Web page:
Benjamin Barry is an advertising executive and ladies' man who, to win a big campaign, bets that he can make a woman fall in love with him in 10 days. Andie Anderson covers the "How To" beat for "Composure" magazine and is assigned to write an article on "How to Lose a Guy in 10 days." They meet in a bar shortly after the bet is made.
Anna Brady plans to travel to Dublin, Ireland to propose marriage to her boyfriend Jeremy on Leap Day, because, according to Irish tradition, a man who receives a marriage proposal on a leap day must accept it.
Melanie Parker, an architect and mother of Sammy, and Jack Taylor, a newspaper columnist and father of Maggie, are both divorced. They meet one morning when overwhelmed Jack is left ... See full summary »
Explores the question of whether it's ever too late to say 'I love you'. The story revolves around Lucy Kelson, a brilliant but neurotic attorney, and her client, who is "charming, irresponsible and fabulously wealthy." Written by
British author Lynne Truss pointed out that the title of the film is grammatically incorrect. In her best-selling style book 'Eats, Shoots & Leaves: The Zero Tolerance Approach to Punctuation', she correctly establishes that the title is missing an apostrophe ("Two Weeks' Notice"), thereby denoting proper possession of the title's subject. The original hardcover edition of 'Eats, Shoots, & Leaves' also featured Truss in her author's photo, glaring at the poster and holding a marker where the apostrophe should be. See more »
When Lucy enters the hotel, the clock show 36 minutes past the hour. When she walks out, having traveled upstairs, walked in on George and June, and come back down in the elevator, the clock in the lobby says it's only 40 minutes past the hour. See more »
It was a fight for Tom, and it was the best thing I ever did.
Everything all right down there?
Not now! EVERYTHING is not about you.
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At the end of the credits, a picture postcard is shown with a rendering of the Coney Island Towers project, with the community center preserved as part of the design. See more »
Didn't like it much the first time but Enjoyed it a whole lot more during the second viewing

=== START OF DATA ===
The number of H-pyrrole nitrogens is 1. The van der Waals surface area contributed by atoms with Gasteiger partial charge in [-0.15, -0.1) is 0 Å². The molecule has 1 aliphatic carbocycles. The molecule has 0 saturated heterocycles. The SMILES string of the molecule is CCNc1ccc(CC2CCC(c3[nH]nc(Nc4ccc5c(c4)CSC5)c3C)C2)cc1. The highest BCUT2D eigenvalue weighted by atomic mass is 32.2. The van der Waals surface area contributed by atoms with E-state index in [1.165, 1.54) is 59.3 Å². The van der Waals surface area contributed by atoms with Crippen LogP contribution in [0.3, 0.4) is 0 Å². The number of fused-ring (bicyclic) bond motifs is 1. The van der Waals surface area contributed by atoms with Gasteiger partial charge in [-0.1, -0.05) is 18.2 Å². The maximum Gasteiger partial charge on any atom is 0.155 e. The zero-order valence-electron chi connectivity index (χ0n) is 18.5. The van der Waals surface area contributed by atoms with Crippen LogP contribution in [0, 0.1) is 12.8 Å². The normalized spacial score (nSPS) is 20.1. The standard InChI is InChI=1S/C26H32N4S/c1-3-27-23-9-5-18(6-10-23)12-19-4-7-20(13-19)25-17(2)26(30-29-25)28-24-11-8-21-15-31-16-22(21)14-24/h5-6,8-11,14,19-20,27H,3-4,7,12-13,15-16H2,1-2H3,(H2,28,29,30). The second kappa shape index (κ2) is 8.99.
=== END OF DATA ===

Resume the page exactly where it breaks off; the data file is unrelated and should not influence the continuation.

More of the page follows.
I saw 'Two Weeks Notice' some years ago and didn't like it much. It seemed like a passable romantic comedy. I mean, the acting was overall good, the story a little old... it just felt like it lacked something. However, after having revisited it today, I actually liked it a lot more than before. Once one is passed the first half hour or so, I think he/she can really enjoy the film.
What makes the first half hour or so annoying is it's dragging pace and Hugh Grant. His character just comes across as extremely needy and perhaps it's not Grant's fault but the actor doesn't add anything new to his role. This is the kind of role that made him a star but he seems to have forgotten that there are other genres outside romantic comedy. Perhaps he wants to stick to a safer formula but I wonder how long people will continue watching him in the same kind of films playing similar roles. Anyway, after this initial half hour, he does decent in the acting department as he shows George's growth. We see his He shares a good chemistry with Sandra Bullock.
'Two Weeks Notice' belongs to Sandra Bullock and I think it is her acting and her character that make this film more likable. The woman is naturally beautiful and her comic timing is impeccable and it is no surprise that she's known as one of the finest comedy actresses (and she's great in other roles too). she has some of the best lines and she delivers them with complete ease.
I also loved the dialogues. There are some hilarious one-liners such as the barking chilli dog and the bobcat pretzel. After the dragging initial reel, the story moves at a good enough pace and gets funnier. Lawrence's screenplay and direction are good as the end result looks polished but some editing could have helped to tighten it up.
Overall, I think this funny film deserves a second chance as I liked it a lot more during the second viewing. I'm glad that I chose to watch it again.
13 of 17 people found this review helpful.
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